Webster 1913 Edition
To drudge; to toil laboriously.
[Obs.]“To drugge and draw.”
A drudge (?).
Shak. (Timon iv. 3, 253).
drogue, prob. fr. D.
droog; akin to E.
dry; thus orig., dry substance, hers, plants, or wares. See
Any animal, vegetable, or mineral substance used in the composition of medicines.
Whence merchants bring
Any commodity that lies on hand, or is not salable; an article of slow sale, or in no demand; – used often in the phrase “a“But sermons are mere drugs.”
drugon the market”.
And virtue shall a
any stuff used in dyeing or in chemical operations.
imp. & p. p.
p. pr. & vb. n.
To prescribe or administer drugs or medicines.
To affect or season with drugs or ingredients; esp., to stupefy by a narcotic drug. Also Fig.
The laboring masses . . . [were]
druggedinto brutish good humor by a vast system of public spectacles.
Drug thy memories, lest thou learn it.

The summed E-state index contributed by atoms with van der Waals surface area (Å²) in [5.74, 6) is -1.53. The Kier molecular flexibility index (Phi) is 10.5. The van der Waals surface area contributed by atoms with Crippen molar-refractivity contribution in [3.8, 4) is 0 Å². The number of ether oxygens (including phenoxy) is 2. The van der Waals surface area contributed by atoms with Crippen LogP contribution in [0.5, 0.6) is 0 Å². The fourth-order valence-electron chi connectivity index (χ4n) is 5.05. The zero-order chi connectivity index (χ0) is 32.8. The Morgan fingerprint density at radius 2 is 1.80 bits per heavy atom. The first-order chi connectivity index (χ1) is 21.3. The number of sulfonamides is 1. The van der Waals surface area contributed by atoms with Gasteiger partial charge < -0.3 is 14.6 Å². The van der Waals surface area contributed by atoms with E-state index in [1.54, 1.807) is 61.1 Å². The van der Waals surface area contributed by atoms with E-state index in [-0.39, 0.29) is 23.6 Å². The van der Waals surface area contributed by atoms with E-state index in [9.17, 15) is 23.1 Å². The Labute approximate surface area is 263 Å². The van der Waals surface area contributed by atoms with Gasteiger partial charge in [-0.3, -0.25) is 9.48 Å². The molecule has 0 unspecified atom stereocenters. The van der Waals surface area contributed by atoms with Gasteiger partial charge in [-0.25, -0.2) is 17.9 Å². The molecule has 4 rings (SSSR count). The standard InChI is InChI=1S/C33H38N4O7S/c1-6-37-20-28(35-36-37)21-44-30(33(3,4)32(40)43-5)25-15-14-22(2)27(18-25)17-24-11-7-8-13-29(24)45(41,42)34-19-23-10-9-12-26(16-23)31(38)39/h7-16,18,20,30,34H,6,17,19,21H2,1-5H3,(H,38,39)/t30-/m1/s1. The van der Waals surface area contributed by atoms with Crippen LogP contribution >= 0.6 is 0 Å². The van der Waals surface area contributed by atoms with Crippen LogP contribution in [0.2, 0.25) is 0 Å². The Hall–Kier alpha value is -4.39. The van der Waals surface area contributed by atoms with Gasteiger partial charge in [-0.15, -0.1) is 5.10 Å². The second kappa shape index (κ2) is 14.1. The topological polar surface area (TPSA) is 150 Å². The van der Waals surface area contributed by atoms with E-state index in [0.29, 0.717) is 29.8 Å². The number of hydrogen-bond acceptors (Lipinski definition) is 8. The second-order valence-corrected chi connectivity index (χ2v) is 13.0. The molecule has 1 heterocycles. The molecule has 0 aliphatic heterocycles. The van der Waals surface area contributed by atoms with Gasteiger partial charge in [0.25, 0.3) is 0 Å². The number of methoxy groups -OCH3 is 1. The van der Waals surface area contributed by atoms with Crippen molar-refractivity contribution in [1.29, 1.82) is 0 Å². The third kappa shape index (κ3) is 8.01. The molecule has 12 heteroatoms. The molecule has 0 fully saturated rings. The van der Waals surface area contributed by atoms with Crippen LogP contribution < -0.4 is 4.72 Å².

To tincture with something offensive or injurious.
With hatefullest disrelish writhed their jaws.
To dose to excess with, or as with, drugs.
drugged, he almost longed for woe.
Webster 1828 Edition
1.The general name of substances used in medicine, sold by the druggist, and compounded by apothecaries and physicians; any substance, vegetable, animal or mineral, which is used in the composition or preparation of medicines. It is also applied to dyeing materials.
2.Any commodity that lies on hand, or is not salable; an article of slow sale, or in no demand in market.
3.A mortal drug, or a deadly drug, is poison.
1.To season with drugs or ingredients.
2.To tincture with something offensive.